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Electric guitarist Mike Gamble rules the traditional blues/rock/funk corners of his instrument extremely well but it is his artistry and compositional command that make these creative improvisations worthy of multiple listens. Here, he combines with a risk-taking rhythm section of acoustic bassist Noah Jarrett and drummer Conor Elmes to become The Inbetweens. While they heavily draw on a number of genres, they are anything but non-committal in their musical approach and Quantum Cowboy, though treading on lots of territory that could easily devolve into self-important noodling, remains a crisp exciting trip no matter how many times you saddle up.
A judicious use of loops, synth and effects does add some atmosphere but it is the combination of complex and organic rhythms that Elmes and Jarrett continuously pull from everywhere that constantly propels things forward both within and across cuts. This allows Gamble to do his thing, which is to free flow stylistically in ways too numerous to mention, but we can try.
The title cut is a predominately smooth semi-hypnotic ride that the rhythm section ably steers despite Gamble's attempts to take it off course by mixing burning jazz-rock leads into the otherwise spacey echo-induced groove. "Slap-Happiness" builds from a free-formish dub intro into a space-boppers delight. "Maia" begins as a delicately innocent melody that becomes power drunk with the blues. "Helio Copper" brings in the funk and synth and the monumental "Zhongguó Suite" uses a Spanish guitar groove as springboard to an intensely powerful heavy metal assault. "Thrash Bag" is a return from some semi-psychedelic trip that, while not covering new ground, creatively recaps the journey. These six sonic freak-outs that fit squarely nowhere are evidence that fusion continues to be capable of exploring new frontiers.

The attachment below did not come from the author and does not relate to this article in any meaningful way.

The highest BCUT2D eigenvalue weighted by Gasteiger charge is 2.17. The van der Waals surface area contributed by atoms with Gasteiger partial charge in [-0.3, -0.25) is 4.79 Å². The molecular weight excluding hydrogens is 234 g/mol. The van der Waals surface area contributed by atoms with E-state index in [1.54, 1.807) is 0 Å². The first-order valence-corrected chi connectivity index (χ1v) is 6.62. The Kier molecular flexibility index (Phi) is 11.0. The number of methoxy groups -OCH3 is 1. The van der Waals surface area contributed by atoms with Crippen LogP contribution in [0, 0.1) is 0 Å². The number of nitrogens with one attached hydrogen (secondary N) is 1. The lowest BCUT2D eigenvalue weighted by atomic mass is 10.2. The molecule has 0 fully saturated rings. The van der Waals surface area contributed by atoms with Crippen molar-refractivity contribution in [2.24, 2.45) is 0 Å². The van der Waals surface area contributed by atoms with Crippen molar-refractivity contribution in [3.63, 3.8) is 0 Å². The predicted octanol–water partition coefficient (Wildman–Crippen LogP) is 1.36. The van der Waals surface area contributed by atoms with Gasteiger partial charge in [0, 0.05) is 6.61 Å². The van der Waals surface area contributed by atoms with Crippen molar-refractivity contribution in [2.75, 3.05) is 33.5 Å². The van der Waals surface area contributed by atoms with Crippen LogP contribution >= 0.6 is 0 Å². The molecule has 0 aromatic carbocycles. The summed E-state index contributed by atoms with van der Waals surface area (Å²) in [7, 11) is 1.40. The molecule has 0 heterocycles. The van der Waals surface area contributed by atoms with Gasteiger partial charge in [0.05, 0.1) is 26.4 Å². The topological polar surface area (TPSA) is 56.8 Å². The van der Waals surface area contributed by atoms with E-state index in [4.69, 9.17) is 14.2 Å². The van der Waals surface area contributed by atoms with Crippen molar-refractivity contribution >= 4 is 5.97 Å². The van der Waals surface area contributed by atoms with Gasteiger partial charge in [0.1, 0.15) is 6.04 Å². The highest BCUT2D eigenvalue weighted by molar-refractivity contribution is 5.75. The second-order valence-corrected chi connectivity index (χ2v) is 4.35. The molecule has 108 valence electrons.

I grew up listening to mainstream '70s rock then ended up on the staff at the college paper at San Diego State, and volunteered to review heavy metal LPs. My second semester, the music editor dropped a Fenton Robinson LP on my desk, Night Flight. You like metal; they play guitar--he plays guitar, the editor told me
I grew up listening to mainstream '70s rock then ended up on the staff at the college paper at San Diego State, and volunteered to review heavy metal LPs. My second semester, the music editor dropped a Fenton Robinson LP on my desk, Night Flight. You like metal; they play guitar--he plays guitar, the editor told me. If we don't run a review, Alligator Records is going to stop servicing us.
Night Flight opened up a whole new world for me--the blues led me, inevitably, to Basie, who led to Duke, who led to Mingus, who led to Miles, who led to ...